Farrugia Sacco was appointed a judge in 1997 and before that served as a magistrate for 16 years. In 2013, he was twice recommended for impeachment by the Commission for the Administration of Justice on accusations of breaching the judiciary’s code of ethics. He also served as president of the Malta Tennis Federation and chairman of the Lands Authority.
Ray Cassar Torreggiani, athletics icon, died on November 15, aged 87.
Olympic athlete Cassar Torregiani was was a top sprinter in the 1950s, having run the 100 yards in 9.8 seconds, as well as being a prolific long and high jumper. He qualified as Senior British Amateur Athletics Board coach from Loughborough, the UK centre of excellence for athletics, and introduced new coaching skills in Malta.
Sandro Spiteri, former San Anton School headmaster, died on November 29, aged 56.
Spiteri was appointed head of San Anton School in 2020, after having taught there almost two decades earlier. He led national programmes within the Foundation for Educational Services to expand family literacy, founded the Malta Writing Programme and was the main author of the national literacy strategy. Spiteri played a leading role in the 1980s campaign to defend Church schools. He was also a columnist with The Sunday Times of Malta between 2016 and 2020, where he wrote extensively on politics or education.
Fra’ Matthew Festing, former Grand Master of the Order of St John, died on November 12, aged 71.
Fra’ Matthew Festing was the 79th Grand Master of the Sovereign Order of Malta from 2008 up to his resignation in 2017. He was the third English person to hold the title in the Order’s history. A descendant of Sir Adrian Fortescue, a Knight of Malta who was martyred in 1539, Fra’ Festing led humanitarian aid missions to Kosovo, Serbia and Croatia. He was buried in the crypt of St John’s Co-Cathedral, the first time in hundreds of years that a Grand Master was buried there.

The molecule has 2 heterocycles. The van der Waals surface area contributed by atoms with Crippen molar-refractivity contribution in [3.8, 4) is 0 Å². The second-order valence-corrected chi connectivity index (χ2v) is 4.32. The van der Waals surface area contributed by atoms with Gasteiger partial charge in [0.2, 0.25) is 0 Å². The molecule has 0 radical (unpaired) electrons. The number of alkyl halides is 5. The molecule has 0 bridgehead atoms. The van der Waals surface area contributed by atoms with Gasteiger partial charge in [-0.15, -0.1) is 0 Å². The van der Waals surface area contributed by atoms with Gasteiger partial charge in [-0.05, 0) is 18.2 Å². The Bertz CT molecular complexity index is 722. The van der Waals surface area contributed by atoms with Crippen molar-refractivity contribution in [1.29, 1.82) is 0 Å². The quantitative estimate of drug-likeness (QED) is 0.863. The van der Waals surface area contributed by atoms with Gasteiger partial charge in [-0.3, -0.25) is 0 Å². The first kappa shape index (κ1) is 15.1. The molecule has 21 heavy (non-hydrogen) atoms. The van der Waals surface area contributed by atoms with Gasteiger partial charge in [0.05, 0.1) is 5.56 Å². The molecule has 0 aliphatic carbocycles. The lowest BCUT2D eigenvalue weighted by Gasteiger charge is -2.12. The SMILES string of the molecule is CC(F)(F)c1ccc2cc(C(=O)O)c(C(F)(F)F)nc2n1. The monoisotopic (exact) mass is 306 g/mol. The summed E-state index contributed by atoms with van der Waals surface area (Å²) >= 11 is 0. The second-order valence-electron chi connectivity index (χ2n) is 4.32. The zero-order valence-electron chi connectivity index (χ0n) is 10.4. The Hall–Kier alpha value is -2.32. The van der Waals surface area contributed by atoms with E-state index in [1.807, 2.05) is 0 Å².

Mary Collinson, Maltese-British model and actress, died on November 23, aged 69.
Sliema-born Coll-inson moved to London in 1969 where she and her late sister Madelaine soon made Playboy history when, aged 18, they became the first set of twins chosen as the magazine’s Playmate of the Month. After that, Collinson followed a career in modelling and appearances in a number of films. She is best known for her role, together with her sister, in the horror film Twins of Evil, alongside film star Peter Cushing.
Marie Christiane Ramsay Scicluna Pergola, Baroness of Tabria, died on November 26, aged 73.
Baroness Scicluna spearheaded the renovation and transformation of Palazzo Parisio in Naxxar, a 19th-century palace and gardens that she turned into an award-winning restaurant and hosting venue that also served as a tourist attraction. Scicluna assumed the title of Baroness of Tabria following the death of her mother Marie Corinne Ramsay, the granddaughter of the Marquis Joseph Scicluna.
Saviour Borg, former ambassador, died on December 12, aged 76.
Borg had a long and distinguished career in the foreign service which he joined in 1977. He served in various ambassadorial roles, including ambassador to the UN, China, Japan, two Koreas, UN agencies and various international organisations. He was the first dire-ctor of the Multilateral Affairs Department at the foreign ministry and was an adviser to foreign ministers of various governments.
Michael Mallia, former diplomat and business leader, died on December 13, aged 77.
As a young diplomat, Mallia was involved in the negotiations between Malta and the EEC when the two sides signed an association agreement in 1970. In the early 1970s, he joined the private sector and became managing director of Multigas, which he set up, and a board member of several companies, including Air Malta and the Debono Group. He was also a former president of the Employers’ Association and a former chairman of PBS. In the turbulent 1980s, he was actively involved in the defence of Church schools.
Enzo Gusman, popular singer and broadcaster, died on December 18, aged 74.
Gusman, born Laurence Gusman, won his first singing competition aged 17 in Sicily. He sang romantic ballads, snappy pop songs and even opera and won over 20 international song festivals. He also took part in local dramas and musicals. His radio show Bejn il-Ħbieb on Calypso Radio had a strong following. Gusman had a passion for Maltese and he always encouraged his fellow broadcasters to uphold high standards of the spoken language. In 2008, he was awarded the Midalja għall-Qadi tar-Repubblika.
Albert Fenech, leading cardiologist and former MP, died December 28, aged 70.
Fenech co-founded the cardiology department within local public healthcare in 1995 along with fellow cardiologist Alex Manche and carried out the very first operation at Mater Dei Hospital - an angiogram - in 2007.
He continued to be one of Mater Dei Hospital’s top cardiologists until 2015. The charismatic and much-loved physician who spent more than two decades overseas also had a brief foray in politics as a Nationalist Party MP between 2013 and 2016.